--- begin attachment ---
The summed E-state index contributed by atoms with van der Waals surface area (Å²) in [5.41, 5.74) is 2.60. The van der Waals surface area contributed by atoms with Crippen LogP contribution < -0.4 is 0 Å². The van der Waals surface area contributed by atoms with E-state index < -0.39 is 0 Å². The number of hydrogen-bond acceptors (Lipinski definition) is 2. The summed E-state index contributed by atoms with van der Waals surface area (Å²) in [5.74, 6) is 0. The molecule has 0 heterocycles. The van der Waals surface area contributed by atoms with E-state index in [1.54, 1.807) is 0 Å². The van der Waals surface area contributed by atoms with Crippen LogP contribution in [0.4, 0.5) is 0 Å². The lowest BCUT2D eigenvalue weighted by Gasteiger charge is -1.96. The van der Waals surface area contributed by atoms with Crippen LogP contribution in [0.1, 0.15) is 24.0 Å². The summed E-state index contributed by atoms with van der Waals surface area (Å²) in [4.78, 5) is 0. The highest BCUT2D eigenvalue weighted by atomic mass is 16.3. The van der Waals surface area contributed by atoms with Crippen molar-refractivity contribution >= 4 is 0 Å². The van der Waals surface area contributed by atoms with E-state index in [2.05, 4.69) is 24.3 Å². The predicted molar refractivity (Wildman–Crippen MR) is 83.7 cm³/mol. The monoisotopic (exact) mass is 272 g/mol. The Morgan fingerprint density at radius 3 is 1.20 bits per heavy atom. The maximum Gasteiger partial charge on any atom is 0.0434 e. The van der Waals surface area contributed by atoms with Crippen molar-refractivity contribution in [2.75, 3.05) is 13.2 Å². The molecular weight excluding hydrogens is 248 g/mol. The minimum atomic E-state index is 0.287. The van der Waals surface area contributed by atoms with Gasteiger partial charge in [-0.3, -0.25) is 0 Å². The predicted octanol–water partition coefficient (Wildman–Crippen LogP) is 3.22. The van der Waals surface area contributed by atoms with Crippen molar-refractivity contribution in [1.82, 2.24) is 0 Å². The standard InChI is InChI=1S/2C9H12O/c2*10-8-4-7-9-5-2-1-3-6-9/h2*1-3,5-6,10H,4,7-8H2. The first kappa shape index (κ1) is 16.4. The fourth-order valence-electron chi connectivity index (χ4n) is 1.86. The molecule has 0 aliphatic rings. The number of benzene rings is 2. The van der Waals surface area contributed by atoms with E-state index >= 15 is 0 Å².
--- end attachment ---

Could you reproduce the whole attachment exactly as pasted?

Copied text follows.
The summed E-state index contributed by atoms with van der Waals surface area (Å²) in [5.41, 5.74) is 2.60. The van der Waals surface area contributed by atoms with Crippen LogP contribution < -0.4 is 0 Å². The van der Waals surface area contributed by atoms with E-state index < -0.39 is 0 Å². The number of hydrogen-bond acceptors (Lipinski definition) is 2. The summed E-state index contributed by atoms with van der Waals surface area (Å²) in [5.74, 6) is 0. The molecule has 0 heterocycles. The van der Waals surface area contributed by atoms with E-state index in [1.54, 1.807) is 0 Å². The van der Waals surface area contributed by atoms with Crippen LogP contribution in [0.4, 0.5) is 0 Å². The lowest BCUT2D eigenvalue weighted by Gasteiger charge is -1.96. The van der Waals surface area contributed by atoms with Crippen LogP contribution in [0.1, 0.15) is 24.0 Å². The summed E-state index contributed by atoms with van der Waals surface area (Å²) in [4.78, 5) is 0. The highest BCUT2D eigenvalue weighted by atomic mass is 16.3. The van der Waals surface area contributed by atoms with Crippen molar-refractivity contribution >= 4 is 0 Å². The van der Waals surface area contributed by atoms with E-state index in [2.05, 4.69) is 24.3 Å². The predicted molar refractivity (Wildman–Crippen MR) is 83.7 cm³/mol. The monoisotopic (exact) mass is 272 g/mol. The Morgan fingerprint density at radius 3 is 1.20 bits per heavy atom. The maximum Gasteiger partial charge on any atom is 0.0434 e. The van der Waals surface area contributed by atoms with Crippen molar-refractivity contribution in [2.75, 3.05) is 13.2 Å². The molecular weight excluding hydrogens is 248 g/mol. The minimum atomic E-state index is 0.287. The van der Waals surface area contributed by atoms with Gasteiger partial charge in [-0.3, -0.25) is 0 Å². The predicted octanol–water partition coefficient (Wildman–Crippen LogP) is 3.22. The van der Waals surface area contributed by atoms with Crippen molar-refractivity contribution in [1.82, 2.24) is 0 Å². The standard InChI is InChI=1S/2C9H12O/c2*10-8-4-7-9-5-2-1-3-6-9/h2*1-3,5-6,10H,4,7-8H2. The first kappa shape index (κ1) is 16.4. The fourth-order valence-electron chi connectivity index (χ4n) is 1.86. The molecule has 0 aliphatic rings. The number of benzene rings is 2. The van der Waals surface area contributed by atoms with E-state index >= 15 is 0 Å².